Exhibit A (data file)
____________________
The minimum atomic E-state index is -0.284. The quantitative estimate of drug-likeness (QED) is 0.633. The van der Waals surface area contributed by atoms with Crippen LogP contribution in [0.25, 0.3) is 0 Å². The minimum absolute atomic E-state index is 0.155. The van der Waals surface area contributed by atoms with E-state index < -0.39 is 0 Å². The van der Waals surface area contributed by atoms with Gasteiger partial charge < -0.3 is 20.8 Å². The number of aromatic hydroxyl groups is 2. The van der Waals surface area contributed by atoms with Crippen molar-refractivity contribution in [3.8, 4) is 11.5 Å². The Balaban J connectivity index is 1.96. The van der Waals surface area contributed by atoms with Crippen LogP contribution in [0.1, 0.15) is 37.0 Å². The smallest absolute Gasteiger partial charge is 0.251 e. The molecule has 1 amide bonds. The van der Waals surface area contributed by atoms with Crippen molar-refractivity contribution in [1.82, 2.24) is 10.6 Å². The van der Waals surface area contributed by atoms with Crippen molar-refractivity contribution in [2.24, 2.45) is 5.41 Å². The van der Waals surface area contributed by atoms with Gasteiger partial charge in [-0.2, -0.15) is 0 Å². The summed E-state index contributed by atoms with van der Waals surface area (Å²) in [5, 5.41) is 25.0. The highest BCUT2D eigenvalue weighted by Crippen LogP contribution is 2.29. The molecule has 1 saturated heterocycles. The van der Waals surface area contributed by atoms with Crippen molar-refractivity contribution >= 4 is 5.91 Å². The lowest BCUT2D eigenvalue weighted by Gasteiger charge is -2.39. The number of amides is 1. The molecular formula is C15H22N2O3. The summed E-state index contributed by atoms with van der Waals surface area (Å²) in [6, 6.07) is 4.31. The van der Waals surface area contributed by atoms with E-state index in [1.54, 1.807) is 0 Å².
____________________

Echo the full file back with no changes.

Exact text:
The minimum atomic E-state index is -0.284. The quantitative estimate of drug-likeness (QED) is 0.633. The van der Waals surface area contributed by atoms with Crippen LogP contribution in [0.25, 0.3) is 0 Å². The minimum absolute atomic E-state index is 0.155. The van der Waals surface area contributed by atoms with E-state index < -0.39 is 0 Å². The van der Waals surface area contributed by atoms with Gasteiger partial charge < -0.3 is 20.8 Å². The number of aromatic hydroxyl groups is 2. The van der Waals surface area contributed by atoms with Crippen molar-refractivity contribution in [3.8, 4) is 11.5 Å². The Balaban J connectivity index is 1.96. The van der Waals surface area contributed by atoms with Crippen LogP contribution in [0.1, 0.15) is 37.0 Å². The smallest absolute Gasteiger partial charge is 0.251 e. The molecule has 1 amide bonds. The van der Waals surface area contributed by atoms with Crippen molar-refractivity contribution in [1.82, 2.24) is 10.6 Å². The van der Waals surface area contributed by atoms with Crippen molar-refractivity contribution in [2.24, 2.45) is 5.41 Å². The van der Waals surface area contributed by atoms with Gasteiger partial charge in [-0.2, -0.15) is 0 Å². The summed E-state index contributed by atoms with van der Waals surface area (Å²) in [5, 5.41) is 25.0. The highest BCUT2D eigenvalue weighted by Crippen LogP contribution is 2.29. The molecule has 1 saturated heterocycles. The van der Waals surface area contributed by atoms with Crippen molar-refractivity contribution >= 4 is 5.91 Å². The lowest BCUT2D eigenvalue weighted by Gasteiger charge is -2.39. The number of amides is 1. The molecular formula is C15H22N2O3. The summed E-state index contributed by atoms with van der Waals surface area (Å²) in [6, 6.07) is 4.31. The van der Waals surface area contributed by atoms with E-state index in [1.54, 1.807) is 0 Å².